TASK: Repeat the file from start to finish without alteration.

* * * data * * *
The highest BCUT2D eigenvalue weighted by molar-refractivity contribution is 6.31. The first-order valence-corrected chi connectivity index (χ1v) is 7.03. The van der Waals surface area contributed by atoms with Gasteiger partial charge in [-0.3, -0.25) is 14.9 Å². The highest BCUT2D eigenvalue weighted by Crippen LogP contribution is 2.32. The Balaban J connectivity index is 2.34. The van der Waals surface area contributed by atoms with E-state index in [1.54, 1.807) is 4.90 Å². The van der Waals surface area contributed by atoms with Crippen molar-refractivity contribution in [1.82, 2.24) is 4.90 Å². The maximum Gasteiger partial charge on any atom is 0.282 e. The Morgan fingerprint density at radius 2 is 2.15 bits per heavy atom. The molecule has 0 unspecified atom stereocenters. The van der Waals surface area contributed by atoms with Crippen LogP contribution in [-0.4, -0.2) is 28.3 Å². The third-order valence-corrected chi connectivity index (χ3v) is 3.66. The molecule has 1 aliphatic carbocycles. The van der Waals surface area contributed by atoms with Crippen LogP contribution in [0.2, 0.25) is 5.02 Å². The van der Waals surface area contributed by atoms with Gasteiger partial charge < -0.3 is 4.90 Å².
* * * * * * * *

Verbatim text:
The highest BCUT2D eigenvalue weighted by molar-refractivity contribution is 6.31. The first-order valence-corrected chi connectivity index (χ1v) is 7.03. The van der Waals surface area contributed by atoms with Gasteiger partial charge in [-0.3, -0.25) is 14.9 Å². The highest BCUT2D eigenvalue weighted by Crippen LogP contribution is 2.32. The Balaban J connectivity index is 2.34. The van der Waals surface area contributed by atoms with E-state index in [1.54, 1.807) is 4.90 Å². The van der Waals surface area contributed by atoms with Crippen molar-refractivity contribution in [1.82, 2.24) is 4.90 Å². The maximum Gasteiger partial charge on any atom is 0.282 e. The Morgan fingerprint density at radius 2 is 2.15 bits per heavy atom. The molecule has 0 unspecified atom stereocenters. The van der Waals surface area contributed by atoms with Crippen LogP contribution in [-0.4, -0.2) is 28.3 Å². The third-order valence-corrected chi connectivity index (χ3v) is 3.66. The molecule has 1 aliphatic carbocycles. The van der Waals surface area contributed by atoms with Crippen LogP contribution in [0.2, 0.25) is 5.02 Å². The van der Waals surface area contributed by atoms with Gasteiger partial charge < -0.3 is 4.90 Å².